2 January 2002 APO 3.5-meter remote observing program--2002 and beyond
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Abstract
The Apache Point Observatory 3.5-meter telescope is a working model of a modern mid-sized telescope used primarily on a shared-night, remote-observing basis. After a decade of successful remote operation and scientific accomplishments, the Astrophysical Research Consortium, builder and owner of the telescope, is examining the role by which this university-owned instrument can best serve its constituency and astronomy at large in the coming years. Various "niche" scientific capabilities are described for the telescope, including fast-response observations of transient phenomena, synoptic observing programs, reactive queue-scheduled observations, temporal study programs, plus being a capable test bed for new instruments. While specialized uses of the telescope offer potential for major scientific discoveries, traditional observing capabilities need to be sustained for the ongoing and future research programs for the majority of the consortium astronomers and students, a large and diverse community. Finding an appropriate balance between the "unique and specialized" versus the "bread-and-butter" observing models is discussed, as is the role hands-on remote observing can serve to support the various operational models.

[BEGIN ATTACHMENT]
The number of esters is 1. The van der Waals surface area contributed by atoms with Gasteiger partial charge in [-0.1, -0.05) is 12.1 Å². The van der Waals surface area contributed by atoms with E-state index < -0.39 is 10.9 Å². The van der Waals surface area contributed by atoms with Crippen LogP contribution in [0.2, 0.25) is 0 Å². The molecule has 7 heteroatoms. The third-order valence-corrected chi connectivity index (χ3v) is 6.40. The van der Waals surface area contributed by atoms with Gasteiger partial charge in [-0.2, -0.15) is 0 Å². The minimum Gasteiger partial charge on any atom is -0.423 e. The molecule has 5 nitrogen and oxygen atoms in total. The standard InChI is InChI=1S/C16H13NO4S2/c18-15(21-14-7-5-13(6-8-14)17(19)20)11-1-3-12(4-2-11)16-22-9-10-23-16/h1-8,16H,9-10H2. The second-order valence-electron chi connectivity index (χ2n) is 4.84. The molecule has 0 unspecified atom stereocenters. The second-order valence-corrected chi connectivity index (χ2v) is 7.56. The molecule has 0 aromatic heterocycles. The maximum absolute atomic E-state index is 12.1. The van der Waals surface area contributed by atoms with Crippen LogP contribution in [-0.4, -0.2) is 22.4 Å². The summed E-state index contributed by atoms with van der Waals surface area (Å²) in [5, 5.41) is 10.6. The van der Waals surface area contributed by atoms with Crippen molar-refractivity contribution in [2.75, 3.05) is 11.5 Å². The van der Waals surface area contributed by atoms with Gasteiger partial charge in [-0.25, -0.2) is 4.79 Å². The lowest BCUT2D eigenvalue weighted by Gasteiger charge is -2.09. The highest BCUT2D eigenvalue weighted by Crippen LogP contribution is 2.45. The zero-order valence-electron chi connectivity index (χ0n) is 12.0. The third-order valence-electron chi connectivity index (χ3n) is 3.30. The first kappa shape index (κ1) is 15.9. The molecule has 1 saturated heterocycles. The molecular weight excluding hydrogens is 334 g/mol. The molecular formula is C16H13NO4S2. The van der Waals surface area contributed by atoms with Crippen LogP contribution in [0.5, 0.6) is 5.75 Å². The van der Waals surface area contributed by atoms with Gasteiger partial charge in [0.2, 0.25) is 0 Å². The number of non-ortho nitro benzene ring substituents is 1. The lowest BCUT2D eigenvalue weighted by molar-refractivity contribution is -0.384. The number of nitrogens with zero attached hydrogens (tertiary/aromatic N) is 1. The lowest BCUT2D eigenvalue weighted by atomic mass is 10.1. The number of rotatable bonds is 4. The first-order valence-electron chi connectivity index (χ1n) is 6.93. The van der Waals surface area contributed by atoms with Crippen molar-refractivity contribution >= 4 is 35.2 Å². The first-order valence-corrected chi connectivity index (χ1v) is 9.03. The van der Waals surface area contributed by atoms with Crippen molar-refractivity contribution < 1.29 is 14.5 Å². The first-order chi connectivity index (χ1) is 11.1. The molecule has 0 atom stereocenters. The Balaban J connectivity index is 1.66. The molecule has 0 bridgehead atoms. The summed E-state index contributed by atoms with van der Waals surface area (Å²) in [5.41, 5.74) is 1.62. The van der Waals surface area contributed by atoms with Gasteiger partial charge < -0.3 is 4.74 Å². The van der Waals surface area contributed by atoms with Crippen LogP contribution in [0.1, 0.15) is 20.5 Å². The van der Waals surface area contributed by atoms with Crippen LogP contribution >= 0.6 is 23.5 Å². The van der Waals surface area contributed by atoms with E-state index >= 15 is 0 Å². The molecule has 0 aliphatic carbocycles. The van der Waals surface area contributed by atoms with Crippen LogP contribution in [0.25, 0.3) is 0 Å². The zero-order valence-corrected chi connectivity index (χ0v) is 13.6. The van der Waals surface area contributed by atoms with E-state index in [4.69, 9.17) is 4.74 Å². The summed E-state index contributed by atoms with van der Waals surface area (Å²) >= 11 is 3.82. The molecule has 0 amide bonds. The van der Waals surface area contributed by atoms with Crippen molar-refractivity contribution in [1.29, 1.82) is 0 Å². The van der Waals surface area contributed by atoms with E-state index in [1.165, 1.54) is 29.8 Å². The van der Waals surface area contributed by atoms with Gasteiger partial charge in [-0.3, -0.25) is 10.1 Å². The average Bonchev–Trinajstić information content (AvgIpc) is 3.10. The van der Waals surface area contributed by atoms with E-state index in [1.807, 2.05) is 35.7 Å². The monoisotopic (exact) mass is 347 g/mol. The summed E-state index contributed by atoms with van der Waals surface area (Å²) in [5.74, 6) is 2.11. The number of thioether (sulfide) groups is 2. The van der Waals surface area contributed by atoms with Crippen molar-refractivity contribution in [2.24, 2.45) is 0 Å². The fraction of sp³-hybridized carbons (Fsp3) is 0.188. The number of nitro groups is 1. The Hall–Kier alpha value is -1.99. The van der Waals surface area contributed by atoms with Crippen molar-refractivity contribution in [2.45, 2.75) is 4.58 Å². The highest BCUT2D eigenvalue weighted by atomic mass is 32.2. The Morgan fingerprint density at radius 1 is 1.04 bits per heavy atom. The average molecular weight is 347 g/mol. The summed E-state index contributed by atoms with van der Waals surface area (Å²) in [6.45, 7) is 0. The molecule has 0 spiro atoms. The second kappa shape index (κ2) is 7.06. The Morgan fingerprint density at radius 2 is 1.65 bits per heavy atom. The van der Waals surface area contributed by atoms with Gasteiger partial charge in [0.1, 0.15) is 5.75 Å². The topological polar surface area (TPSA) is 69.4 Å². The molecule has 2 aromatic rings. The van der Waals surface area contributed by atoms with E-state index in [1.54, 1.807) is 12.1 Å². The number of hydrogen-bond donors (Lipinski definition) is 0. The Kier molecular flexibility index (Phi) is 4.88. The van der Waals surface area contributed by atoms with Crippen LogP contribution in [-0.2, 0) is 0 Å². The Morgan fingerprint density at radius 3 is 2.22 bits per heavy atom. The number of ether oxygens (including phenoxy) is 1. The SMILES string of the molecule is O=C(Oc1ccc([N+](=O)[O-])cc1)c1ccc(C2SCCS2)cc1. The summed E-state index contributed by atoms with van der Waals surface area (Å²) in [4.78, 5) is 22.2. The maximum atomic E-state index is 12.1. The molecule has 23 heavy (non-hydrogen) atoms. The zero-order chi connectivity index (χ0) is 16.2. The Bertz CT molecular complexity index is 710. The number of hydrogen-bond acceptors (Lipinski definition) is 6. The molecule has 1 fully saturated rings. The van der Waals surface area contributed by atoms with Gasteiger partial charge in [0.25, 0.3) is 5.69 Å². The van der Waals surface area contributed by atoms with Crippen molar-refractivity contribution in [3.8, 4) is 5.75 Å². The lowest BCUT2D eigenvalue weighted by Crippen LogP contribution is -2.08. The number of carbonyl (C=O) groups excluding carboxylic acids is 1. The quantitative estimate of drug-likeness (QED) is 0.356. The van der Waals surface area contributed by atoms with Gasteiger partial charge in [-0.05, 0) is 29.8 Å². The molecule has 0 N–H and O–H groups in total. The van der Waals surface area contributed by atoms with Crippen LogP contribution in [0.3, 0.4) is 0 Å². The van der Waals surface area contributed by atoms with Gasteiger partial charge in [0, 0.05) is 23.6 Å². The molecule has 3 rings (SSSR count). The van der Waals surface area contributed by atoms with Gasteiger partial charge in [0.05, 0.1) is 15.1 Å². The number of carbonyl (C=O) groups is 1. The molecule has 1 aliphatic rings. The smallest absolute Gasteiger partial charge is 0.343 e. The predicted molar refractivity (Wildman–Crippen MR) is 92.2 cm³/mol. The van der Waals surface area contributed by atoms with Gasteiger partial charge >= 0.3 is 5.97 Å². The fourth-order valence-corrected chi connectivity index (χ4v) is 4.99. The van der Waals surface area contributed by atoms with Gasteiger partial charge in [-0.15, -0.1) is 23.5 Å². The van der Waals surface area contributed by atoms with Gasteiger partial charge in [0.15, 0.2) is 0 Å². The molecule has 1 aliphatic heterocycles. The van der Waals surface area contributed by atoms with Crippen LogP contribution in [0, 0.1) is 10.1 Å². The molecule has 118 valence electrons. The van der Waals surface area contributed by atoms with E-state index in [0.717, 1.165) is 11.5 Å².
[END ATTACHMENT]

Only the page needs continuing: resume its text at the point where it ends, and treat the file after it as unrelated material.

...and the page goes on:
© (2002) COPYRIGHT Society of Photo-Optical Instrumentation Engineers (SPIE). Downloading of the abstract is permitted for personal use only.
Bruce Gillespie, "APO 3.5-meter remote observing program--2002 and beyond", Proc. SPIE 4844, Observatory Operations to Optimize Scientific Return III, (2 January 2002); doi: 10.1117/12.460608; https://doi.org/10.1117/12.460608
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